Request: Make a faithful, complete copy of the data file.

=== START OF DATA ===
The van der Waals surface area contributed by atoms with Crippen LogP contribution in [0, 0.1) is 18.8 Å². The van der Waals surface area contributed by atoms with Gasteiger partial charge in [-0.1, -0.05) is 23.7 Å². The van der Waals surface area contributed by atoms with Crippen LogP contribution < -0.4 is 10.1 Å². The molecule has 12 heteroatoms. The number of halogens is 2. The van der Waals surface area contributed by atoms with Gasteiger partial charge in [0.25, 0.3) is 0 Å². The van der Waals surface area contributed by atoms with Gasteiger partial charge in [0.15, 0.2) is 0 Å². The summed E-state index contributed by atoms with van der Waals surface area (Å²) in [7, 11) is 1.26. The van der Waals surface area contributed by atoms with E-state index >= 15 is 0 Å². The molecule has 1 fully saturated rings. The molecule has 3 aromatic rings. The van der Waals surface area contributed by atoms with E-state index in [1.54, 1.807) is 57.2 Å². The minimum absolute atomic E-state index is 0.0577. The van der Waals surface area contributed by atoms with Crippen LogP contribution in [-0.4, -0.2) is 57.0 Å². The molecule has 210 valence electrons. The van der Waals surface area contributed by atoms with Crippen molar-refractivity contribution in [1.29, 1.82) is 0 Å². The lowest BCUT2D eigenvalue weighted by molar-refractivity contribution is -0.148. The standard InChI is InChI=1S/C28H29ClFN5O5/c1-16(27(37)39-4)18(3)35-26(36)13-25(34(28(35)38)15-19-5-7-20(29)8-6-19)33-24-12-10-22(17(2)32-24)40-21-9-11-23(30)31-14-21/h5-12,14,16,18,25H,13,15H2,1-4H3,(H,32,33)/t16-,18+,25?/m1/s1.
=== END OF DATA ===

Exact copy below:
The van der Waals surface area contributed by atoms with Crippen LogP contribution in [0, 0.1) is 18.8 Å². The van der Waals surface area contributed by atoms with Gasteiger partial charge in [-0.1, -0.05) is 23.7 Å². The van der Waals surface area contributed by atoms with Crippen LogP contribution < -0.4 is 10.1 Å². The molecule has 12 heteroatoms. The number of halogens is 2. The van der Waals surface area contributed by atoms with Gasteiger partial charge in [0.25, 0.3) is 0 Å². The van der Waals surface area contributed by atoms with Gasteiger partial charge in [0.15, 0.2) is 0 Å². The summed E-state index contributed by atoms with van der Waals surface area (Å²) in [7, 11) is 1.26. The van der Waals surface area contributed by atoms with E-state index >= 15 is 0 Å². The molecule has 1 fully saturated rings. The molecule has 3 aromatic rings. The van der Waals surface area contributed by atoms with E-state index in [1.54, 1.807) is 57.2 Å². The minimum absolute atomic E-state index is 0.0577. The van der Waals surface area contributed by atoms with Crippen LogP contribution in [-0.4, -0.2) is 57.0 Å². The molecule has 210 valence electrons. The van der Waals surface area contributed by atoms with Crippen molar-refractivity contribution in [1.29, 1.82) is 0 Å². The lowest BCUT2D eigenvalue weighted by molar-refractivity contribution is -0.148. The standard InChI is InChI=1S/C28H29ClFN5O5/c1-16(27(37)39-4)18(3)35-26(36)13-25(34(28(35)38)15-19-5-7-20(29)8-6-19)33-24-12-10-22(17(2)32-24)40-21-9-11-23(30)31-14-21/h5-12,14,16,18,25H,13,15H2,1-4H3,(H,32,33)/t16-,18+,25?/m1/s1.